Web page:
Com. v. Fremont Investment & Loan

Citation452 Mass. 733,897 N.E.2d 548
Decision Date09 December 2008
Docket NumberSJC-10258
CourtUnited States State Supreme Judicial Court of Massachusetts

Christopher K. Barry-Smith, Assistant Attorney General, (John M. Stephan, Assistant Attorney General, & Jean M. Healey, Assistant Attorney General, with him) for the Commonwealth.

The following submitted briefs for amicus curiae:

Richard F. Hans & John P. Doherty, Brockton, for the American Securitization Forum & another.

Jo Ann Shotwell Kaplan, Martin J. Newhouse, Boston, & John Pagliaro, for New England Legal Foundation & another.

Stuart T. Rossman, Boston, Daniel Mosteller, Melissa Briggs, Matthew Brinegar, Jean Constantine-Davis, Washington, DC, Nina F. Simon, Michael R. Schuster, Tara Twomey, & Ira Rheingold for National Consumer Law Center & others.

Paul Collier & Max Weinstein for WilmerHale Legal Services Center of Harvard Law School.

Robert B. Serino, Matthew P. Previn & Kirk D. Jensen, Washington, DC, for American Financial Services Association & others.



The Commonwealth, acting through the Attorney General, commenced this consumer protection enforcement action against the defendant Fremont Investment & Loan and its parent company, Fremont General Corporation (collectively, Fremont), claiming that Fremont, in originating and servicing certain "subprime"3 mortgage loans between 2004 and 2007 in Massachusetts, acted unfairly and deceptively in violation of G.L. c. 93A, § 2. Fremont appeals from a preliminary injunction granted by a judge in the Superior Court in favor of the Attorney General that restricts, but does not remove, Fremont's ability to foreclose on loans with features that the judge described as "presumptively unfair." All of the loans at issue are secured by mortgages on the borrowers' homes.

Based on the record before him, the judge concluded that the Attorney General had established a likelihood of success on the merits of her claim that in originating home mortgage loans with four characteristics that made it almost certain the borrower would not be able to make the necessary loan payments, leading to default and then foreclosure, Fremont had committed an unfair act or practice within the meaning of G.L. c. 93A, § 2. Fremont filed petitions for interlocutory relief pursuant to G.L. c. 231, § 118, first par., in the Appeals Court from the original preliminary injunction order and a subsequent order entered by the judge that modified the original preliminary injunction. A single justice of the Appeals Court declined to reverse either order, and at the request of Fremont, reported the matter to the Appeals Court. We granted the Commonwealth's application for direct appellate review.4 We affirm the motion judge's grant of the preliminary injunction, as modified.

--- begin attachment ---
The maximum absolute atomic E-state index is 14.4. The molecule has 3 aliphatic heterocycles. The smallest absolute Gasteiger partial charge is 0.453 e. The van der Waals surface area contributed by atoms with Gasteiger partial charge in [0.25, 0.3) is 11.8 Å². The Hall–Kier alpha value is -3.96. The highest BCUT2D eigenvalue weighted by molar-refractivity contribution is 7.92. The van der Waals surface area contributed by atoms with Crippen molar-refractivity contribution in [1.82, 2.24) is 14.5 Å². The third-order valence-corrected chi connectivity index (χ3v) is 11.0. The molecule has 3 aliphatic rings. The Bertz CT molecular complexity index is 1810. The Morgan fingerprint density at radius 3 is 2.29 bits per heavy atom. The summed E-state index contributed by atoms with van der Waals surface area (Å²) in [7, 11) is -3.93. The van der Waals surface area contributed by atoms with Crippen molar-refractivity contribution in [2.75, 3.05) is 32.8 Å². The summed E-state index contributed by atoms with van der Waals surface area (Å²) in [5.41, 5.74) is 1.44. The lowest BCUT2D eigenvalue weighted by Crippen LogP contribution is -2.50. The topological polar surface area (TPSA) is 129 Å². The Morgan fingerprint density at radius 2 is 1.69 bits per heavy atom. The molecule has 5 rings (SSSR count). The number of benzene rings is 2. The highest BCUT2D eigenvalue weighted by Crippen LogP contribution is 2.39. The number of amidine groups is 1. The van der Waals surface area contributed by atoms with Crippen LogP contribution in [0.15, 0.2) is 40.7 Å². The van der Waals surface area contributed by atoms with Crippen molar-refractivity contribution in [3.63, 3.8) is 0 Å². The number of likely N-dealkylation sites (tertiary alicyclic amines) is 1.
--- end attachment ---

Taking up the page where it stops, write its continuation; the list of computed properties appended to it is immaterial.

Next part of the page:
1. Background.5 Fremont is an industrial bank chartered by the State of California. Between January, 2004, and March, 2007, Fremont originated 14,578 loans to Massachusetts residents secured by mortgages on owner-occupied homes. Of the loans originated during that time period, roughly 3,000 remain active and roughly 2,500 continue to be owned or serviced by Fremont.6 An estimated fifty to sixty per cent of Fremont's loans in Massachusetts were subprime.7 Because subprime borrowers present a greater risk to the lender, the interest rate charged for a subprime loan is typically higher than the rate charged for conventional or prime mortgages.8 After funding the loan, Fremont generally sold it on the secondary market, which largely insulated Fremont from losses arising from borrower default.9 Fremont General Corporation, Annual Report (Form 10-K) 1, 6 (Mar. 6, 2006).

In originating loans, Fremont did not interact directly with the borrowers; rather, mortgage brokers acting as independent contractors would help a borrower select a mortgage product, and communicate with a Fremont account executive to request a selected product and provide the borrower's loan application and credit report. If approved by Fremont's underwriting department, the loan would proceed to closing and the broker would receive a broker's fee.